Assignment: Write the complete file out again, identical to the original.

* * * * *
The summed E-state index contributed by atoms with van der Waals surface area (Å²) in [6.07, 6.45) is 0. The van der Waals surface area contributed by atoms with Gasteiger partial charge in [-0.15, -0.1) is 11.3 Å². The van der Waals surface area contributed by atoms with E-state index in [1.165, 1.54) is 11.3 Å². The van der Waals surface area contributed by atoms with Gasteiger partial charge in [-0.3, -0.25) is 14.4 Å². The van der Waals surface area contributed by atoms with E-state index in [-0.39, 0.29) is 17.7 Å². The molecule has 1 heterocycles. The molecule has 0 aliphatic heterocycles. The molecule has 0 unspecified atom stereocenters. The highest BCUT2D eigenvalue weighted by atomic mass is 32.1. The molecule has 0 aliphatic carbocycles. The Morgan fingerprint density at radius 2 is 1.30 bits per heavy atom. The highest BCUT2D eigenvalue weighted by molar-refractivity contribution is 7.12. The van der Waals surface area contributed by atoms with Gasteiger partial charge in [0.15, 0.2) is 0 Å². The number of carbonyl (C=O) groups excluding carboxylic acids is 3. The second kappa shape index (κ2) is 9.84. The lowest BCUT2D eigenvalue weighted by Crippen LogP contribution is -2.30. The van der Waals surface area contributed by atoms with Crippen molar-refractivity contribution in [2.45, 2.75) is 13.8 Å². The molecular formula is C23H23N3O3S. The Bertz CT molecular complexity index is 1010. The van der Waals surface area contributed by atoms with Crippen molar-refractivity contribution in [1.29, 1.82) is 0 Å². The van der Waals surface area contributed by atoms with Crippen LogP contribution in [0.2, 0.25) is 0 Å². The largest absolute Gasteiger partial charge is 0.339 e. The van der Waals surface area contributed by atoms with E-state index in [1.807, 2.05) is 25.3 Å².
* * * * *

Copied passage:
The summed E-state index contributed by atoms with van der Waals surface area (Å²) in [6.07, 6.45) is 0. The van der Waals surface area contributed by atoms with Gasteiger partial charge in [-0.15, -0.1) is 11.3 Å². The van der Waals surface area contributed by atoms with E-state index in [1.165, 1.54) is 11.3 Å². The van der Waals surface area contributed by atoms with Gasteiger partial charge in [-0.3, -0.25) is 14.4 Å². The van der Waals surface area contributed by atoms with E-state index in [-0.39, 0.29) is 17.7 Å². The molecule has 1 heterocycles. The molecule has 0 aliphatic heterocycles. The molecule has 0 unspecified atom stereocenters. The highest BCUT2D eigenvalue weighted by atomic mass is 32.1. The molecule has 0 aliphatic carbocycles. The Morgan fingerprint density at radius 2 is 1.30 bits per heavy atom. The highest BCUT2D eigenvalue weighted by molar-refractivity contribution is 7.12. The van der Waals surface area contributed by atoms with Gasteiger partial charge in [0.15, 0.2) is 0 Å². The number of carbonyl (C=O) groups excluding carboxylic acids is 3. The second kappa shape index (κ2) is 9.84. The lowest BCUT2D eigenvalue weighted by Crippen LogP contribution is -2.30. The van der Waals surface area contributed by atoms with Crippen molar-refractivity contribution in [2.45, 2.75) is 13.8 Å². The molecular formula is C23H23N3O3S. The Bertz CT molecular complexity index is 1010. The van der Waals surface area contributed by atoms with Crippen molar-refractivity contribution in [1.29, 1.82) is 0 Å². The van der Waals surface area contributed by atoms with Crippen LogP contribution in [0.2, 0.25) is 0 Å². The largest absolute Gasteiger partial charge is 0.339 e. The van der Waals surface area contributed by atoms with E-state index in [1.807, 2.05) is 25.3 Å².